If you’re concerned you may be experiencing ketoacidosis, see your doctor. Some of these symptoms are similar to keto flu but more serious. In any case, if you’re feeling unwell, always check with a physician.
Know that while containing the potential to lead to ketoacidosis, ketosis at a moderate rate is not dangerous. It is associated with health benefits for both sick and healthy people. However, as mentioned, it may lead to the onset of keto flu symptoms, which should be watched with care for reasons of general health.
What is Keto Flu?
Firstly, the keto flu is not the same as the flu. While sharing some similar symptoms, one should not experience a fever or severe physical decline that is often a result of having the flu. Keto flu can happen as a direct result of a shock that occurs in the body during weight loss. Particularly, low-carb induced weight loss.
Also referred to as the “carb flu,” symptoms of the keto flu may occur in any situation or diet where carbs have been abruptly removed or reduced from your diet.
The key challenge with identifying keto flu with certainty is the fact that it does not exist in the diagnostic manual as a diagnosable illness.
That said, it’s important to understand the symptoms to have an idea if your body is responding to a keto diet this way.
Symptoms of the keto flu may arise within the first few days of cutting carbs, or not at all. Because everyone’s body is different, symptoms may be more severe in some than others. If you do experience symptoms, it could be due to a drastic difference between the diet practices you had before beginning, and the keto diet. However, this is only one inference.
Be mindful of the following symptoms:
- Feeling nausea or vomiting
- Sugar cravings
- Muscle fatigue
- Difficulty concentrating
- Trouble sleeping
These symptoms may subside after a few days once the body is acclimated. However, they may also continue for an extended period of time.
Potential Causes of Keto Flu
An isolated cause of keto flu is unknown. Suspected causes involve reactions from the digestive tract, microbiome, immune system response, or carb withdrawal in general. Adaptation to a low-carb diet may be more difficult for some than others.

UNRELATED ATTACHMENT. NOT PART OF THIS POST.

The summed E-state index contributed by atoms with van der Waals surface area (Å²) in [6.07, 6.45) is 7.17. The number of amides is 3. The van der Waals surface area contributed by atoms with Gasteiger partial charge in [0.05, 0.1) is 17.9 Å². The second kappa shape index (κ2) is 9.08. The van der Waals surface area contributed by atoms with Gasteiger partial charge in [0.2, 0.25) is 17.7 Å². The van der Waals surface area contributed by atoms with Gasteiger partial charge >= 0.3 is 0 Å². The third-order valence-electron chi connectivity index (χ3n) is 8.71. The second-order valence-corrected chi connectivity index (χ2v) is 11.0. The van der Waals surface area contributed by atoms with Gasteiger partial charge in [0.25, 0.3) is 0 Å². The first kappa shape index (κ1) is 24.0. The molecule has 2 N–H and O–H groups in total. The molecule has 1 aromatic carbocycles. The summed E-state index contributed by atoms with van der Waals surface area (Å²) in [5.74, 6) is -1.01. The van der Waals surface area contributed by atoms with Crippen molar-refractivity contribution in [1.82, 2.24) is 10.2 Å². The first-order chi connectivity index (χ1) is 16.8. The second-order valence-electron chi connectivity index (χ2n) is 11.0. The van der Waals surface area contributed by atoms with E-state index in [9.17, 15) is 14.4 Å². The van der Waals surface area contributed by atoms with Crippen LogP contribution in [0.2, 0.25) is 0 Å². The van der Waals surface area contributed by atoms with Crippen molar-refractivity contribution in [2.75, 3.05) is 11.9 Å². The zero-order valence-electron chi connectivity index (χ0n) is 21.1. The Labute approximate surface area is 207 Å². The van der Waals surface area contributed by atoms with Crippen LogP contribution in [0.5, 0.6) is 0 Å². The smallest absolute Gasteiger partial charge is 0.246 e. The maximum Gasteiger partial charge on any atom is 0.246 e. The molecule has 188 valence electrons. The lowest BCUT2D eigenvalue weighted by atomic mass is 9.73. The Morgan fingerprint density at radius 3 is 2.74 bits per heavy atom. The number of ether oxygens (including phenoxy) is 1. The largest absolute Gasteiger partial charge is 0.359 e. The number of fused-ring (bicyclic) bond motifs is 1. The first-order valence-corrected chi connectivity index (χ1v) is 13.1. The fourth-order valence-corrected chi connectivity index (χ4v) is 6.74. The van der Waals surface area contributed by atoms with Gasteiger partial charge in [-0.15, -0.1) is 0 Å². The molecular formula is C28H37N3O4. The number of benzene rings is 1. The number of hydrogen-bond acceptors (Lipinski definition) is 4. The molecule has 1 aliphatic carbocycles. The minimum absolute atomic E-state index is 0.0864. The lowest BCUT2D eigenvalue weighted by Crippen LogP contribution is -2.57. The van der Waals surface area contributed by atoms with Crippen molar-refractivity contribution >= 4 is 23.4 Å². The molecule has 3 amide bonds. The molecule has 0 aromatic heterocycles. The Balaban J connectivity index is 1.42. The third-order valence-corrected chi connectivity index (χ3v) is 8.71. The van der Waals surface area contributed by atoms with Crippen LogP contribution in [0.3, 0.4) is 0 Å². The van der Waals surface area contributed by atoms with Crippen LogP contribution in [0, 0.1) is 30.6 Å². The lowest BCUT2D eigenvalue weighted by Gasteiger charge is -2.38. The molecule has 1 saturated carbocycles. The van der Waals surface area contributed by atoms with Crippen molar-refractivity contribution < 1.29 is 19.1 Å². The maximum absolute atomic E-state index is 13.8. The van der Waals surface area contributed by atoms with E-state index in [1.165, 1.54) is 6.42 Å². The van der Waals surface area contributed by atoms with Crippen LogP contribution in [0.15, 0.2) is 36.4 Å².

What to Do If You’re Not Feeling Well
If you think the keto flu is what has you feeling unwell, it can be stressful. There’s nothing like trying to do good for your body and having what feels like a physical punishment happen.
If you’re feeling sick, try your best not to further stress. There are some things that you can do to help alleviate keto flu symptoms if you’ve got them.
One of the most common causes of fatigue during dieting is the depletion of sodium combined with a lack of hydration. Loss of salt and water can lead to the discomfort associated with the majority of symptoms of keto flu. Make sure to combat these possible effects by keeping a steadily high water intake and replenishing electrolytes.
Go for the Fats
As stated, the keto diet relies on fats in substitution of the caloric intake of carbs. These aren’t harmful saturated or trans fats. Though, some keto recipes can call for a bit of butter. It’s ideal to stick with healthy fats like coconut and olive oil, avocado, or salmon. If you’re feeling symptoms, these kind of fats will help to reduce them.
Take Your Time Transitioning
If you find that symptoms are not improved with small fixes or after the initial start of the diet, a ketogenic diet may be too much for you. You don’t have to give up on it, but rather, slow down your efforts. Instead of cutting carbs to such a low percentage, do so gradually as you feel comfortable.
Limit Physical Activity
The start of a diet is hard enough on the body. If you’re someone who is also just getting used to being active, this could lead to too much change for the body at once. Even if you are very active, it’s still possible that you’ll need to build up to adding exercise slowly. Depending on the type of exercise you choose and the number of calories you’re burning, a keto diet may not be adequate support. In this case, it might be worth toning it down while on a diet.
A note from GR8NESS
Always check with your doctor before making drastic changes to your diet or activity level.